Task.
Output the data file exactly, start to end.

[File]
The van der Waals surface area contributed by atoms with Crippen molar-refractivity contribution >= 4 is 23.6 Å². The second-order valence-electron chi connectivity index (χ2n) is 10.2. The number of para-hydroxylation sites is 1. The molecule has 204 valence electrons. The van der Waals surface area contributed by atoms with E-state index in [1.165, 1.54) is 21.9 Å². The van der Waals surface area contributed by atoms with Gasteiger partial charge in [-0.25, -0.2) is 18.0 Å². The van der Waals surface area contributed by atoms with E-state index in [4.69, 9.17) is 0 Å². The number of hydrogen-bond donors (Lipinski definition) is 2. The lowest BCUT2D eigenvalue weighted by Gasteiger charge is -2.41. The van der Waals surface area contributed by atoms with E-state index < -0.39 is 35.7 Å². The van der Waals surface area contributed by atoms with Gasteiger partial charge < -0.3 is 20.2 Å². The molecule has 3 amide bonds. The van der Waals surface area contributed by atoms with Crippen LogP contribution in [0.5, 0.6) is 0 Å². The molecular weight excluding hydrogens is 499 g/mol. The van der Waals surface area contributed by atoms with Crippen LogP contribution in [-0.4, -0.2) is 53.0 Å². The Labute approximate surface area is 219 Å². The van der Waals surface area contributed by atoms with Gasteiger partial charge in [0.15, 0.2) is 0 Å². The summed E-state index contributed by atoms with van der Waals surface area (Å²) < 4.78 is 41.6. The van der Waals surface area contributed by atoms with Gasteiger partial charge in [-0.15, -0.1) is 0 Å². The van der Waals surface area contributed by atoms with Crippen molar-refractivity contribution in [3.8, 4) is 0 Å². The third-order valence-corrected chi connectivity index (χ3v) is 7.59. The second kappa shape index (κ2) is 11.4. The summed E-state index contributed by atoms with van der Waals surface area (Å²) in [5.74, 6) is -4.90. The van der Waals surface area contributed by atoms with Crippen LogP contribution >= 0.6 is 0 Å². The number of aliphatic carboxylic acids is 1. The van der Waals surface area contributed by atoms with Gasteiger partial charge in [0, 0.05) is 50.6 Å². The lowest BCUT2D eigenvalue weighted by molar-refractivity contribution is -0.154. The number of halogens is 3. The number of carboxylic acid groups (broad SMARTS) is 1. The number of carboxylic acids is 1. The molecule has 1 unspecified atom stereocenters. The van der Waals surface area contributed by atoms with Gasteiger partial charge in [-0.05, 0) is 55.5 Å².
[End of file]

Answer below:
The van der Waals surface area contributed by atoms with Crippen molar-refractivity contribution >= 4 is 23.6 Å². The second-order valence-electron chi connectivity index (χ2n) is 10.2. The number of para-hydroxylation sites is 1. The molecule has 204 valence electrons. The van der Waals surface area contributed by atoms with E-state index in [1.165, 1.54) is 21.9 Å². The van der Waals surface area contributed by atoms with Gasteiger partial charge in [-0.25, -0.2) is 18.0 Å². The van der Waals surface area contributed by atoms with E-state index in [4.69, 9.17) is 0 Å². The number of hydrogen-bond donors (Lipinski definition) is 2. The lowest BCUT2D eigenvalue weighted by Gasteiger charge is -2.41. The van der Waals surface area contributed by atoms with E-state index < -0.39 is 35.7 Å². The van der Waals surface area contributed by atoms with Gasteiger partial charge < -0.3 is 20.2 Å². The molecule has 3 amide bonds. The van der Waals surface area contributed by atoms with Crippen LogP contribution in [0.5, 0.6) is 0 Å². The molecular weight excluding hydrogens is 499 g/mol. The van der Waals surface area contributed by atoms with Crippen LogP contribution in [-0.4, -0.2) is 53.0 Å². The Labute approximate surface area is 219 Å². The van der Waals surface area contributed by atoms with Gasteiger partial charge in [0.15, 0.2) is 0 Å². The summed E-state index contributed by atoms with van der Waals surface area (Å²) < 4.78 is 41.6. The van der Waals surface area contributed by atoms with Gasteiger partial charge in [-0.15, -0.1) is 0 Å². The van der Waals surface area contributed by atoms with Crippen molar-refractivity contribution in [3.8, 4) is 0 Å². The third-order valence-corrected chi connectivity index (χ3v) is 7.59. The second kappa shape index (κ2) is 11.4. The summed E-state index contributed by atoms with van der Waals surface area (Å²) in [5.74, 6) is -4.90. The van der Waals surface area contributed by atoms with Crippen LogP contribution >= 0.6 is 0 Å². The number of aliphatic carboxylic acids is 1. The van der Waals surface area contributed by atoms with Gasteiger partial charge in [0, 0.05) is 50.6 Å². The lowest BCUT2D eigenvalue weighted by molar-refractivity contribution is -0.154. The number of halogens is 3. The number of carboxylic acid groups (broad SMARTS) is 1. The number of carboxylic acids is 1. The molecule has 1 unspecified atom stereocenters. The van der Waals surface area contributed by atoms with Gasteiger partial charge in [-0.05, 0) is 55.5 Å².